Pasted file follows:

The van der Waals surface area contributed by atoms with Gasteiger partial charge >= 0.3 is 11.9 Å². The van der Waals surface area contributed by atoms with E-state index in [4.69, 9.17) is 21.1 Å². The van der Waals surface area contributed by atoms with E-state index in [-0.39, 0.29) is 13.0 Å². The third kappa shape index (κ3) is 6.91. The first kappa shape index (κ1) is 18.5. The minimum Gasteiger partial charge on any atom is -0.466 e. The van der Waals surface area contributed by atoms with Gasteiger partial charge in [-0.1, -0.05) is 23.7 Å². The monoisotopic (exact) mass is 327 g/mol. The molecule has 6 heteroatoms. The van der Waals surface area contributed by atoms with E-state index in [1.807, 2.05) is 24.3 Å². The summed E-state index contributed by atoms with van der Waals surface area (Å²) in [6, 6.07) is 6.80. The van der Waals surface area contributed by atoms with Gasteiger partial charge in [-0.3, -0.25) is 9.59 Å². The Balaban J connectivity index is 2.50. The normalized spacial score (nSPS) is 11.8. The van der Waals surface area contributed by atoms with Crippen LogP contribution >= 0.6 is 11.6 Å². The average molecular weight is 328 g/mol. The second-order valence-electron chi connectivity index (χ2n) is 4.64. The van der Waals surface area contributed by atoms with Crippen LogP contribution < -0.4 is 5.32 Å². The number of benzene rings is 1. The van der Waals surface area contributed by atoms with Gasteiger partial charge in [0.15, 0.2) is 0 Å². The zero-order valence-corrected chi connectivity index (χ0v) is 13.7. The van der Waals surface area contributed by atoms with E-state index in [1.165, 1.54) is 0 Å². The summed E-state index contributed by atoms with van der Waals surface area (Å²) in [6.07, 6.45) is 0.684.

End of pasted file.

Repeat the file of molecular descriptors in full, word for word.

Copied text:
The van der Waals surface area contributed by atoms with Gasteiger partial charge >= 0.3 is 11.9 Å². The van der Waals surface area contributed by atoms with E-state index in [4.69, 9.17) is 21.1 Å². The van der Waals surface area contributed by atoms with E-state index in [-0.39, 0.29) is 13.0 Å². The third kappa shape index (κ3) is 6.91. The first kappa shape index (κ1) is 18.5. The minimum Gasteiger partial charge on any atom is -0.466 e. The van der Waals surface area contributed by atoms with Gasteiger partial charge in [-0.1, -0.05) is 23.7 Å². The monoisotopic (exact) mass is 327 g/mol. The molecule has 6 heteroatoms. The van der Waals surface area contributed by atoms with E-state index in [1.807, 2.05) is 24.3 Å². The summed E-state index contributed by atoms with van der Waals surface area (Å²) in [6, 6.07) is 6.80. The van der Waals surface area contributed by atoms with Gasteiger partial charge in [-0.3, -0.25) is 9.59 Å². The Balaban J connectivity index is 2.50. The normalized spacial score (nSPS) is 11.8. The van der Waals surface area contributed by atoms with Crippen LogP contribution >= 0.6 is 11.6 Å². The average molecular weight is 328 g/mol. The second-order valence-electron chi connectivity index (χ2n) is 4.64. The van der Waals surface area contributed by atoms with Crippen LogP contribution < -0.4 is 5.32 Å². The number of benzene rings is 1. The van der Waals surface area contributed by atoms with Gasteiger partial charge in [0.15, 0.2) is 0 Å². The zero-order valence-corrected chi connectivity index (χ0v) is 13.7. The van der Waals surface area contributed by atoms with E-state index in [1.165, 1.54) is 0 Å². The summed E-state index contributed by atoms with van der Waals surface area (Å²) in [6.07, 6.45) is 0.684.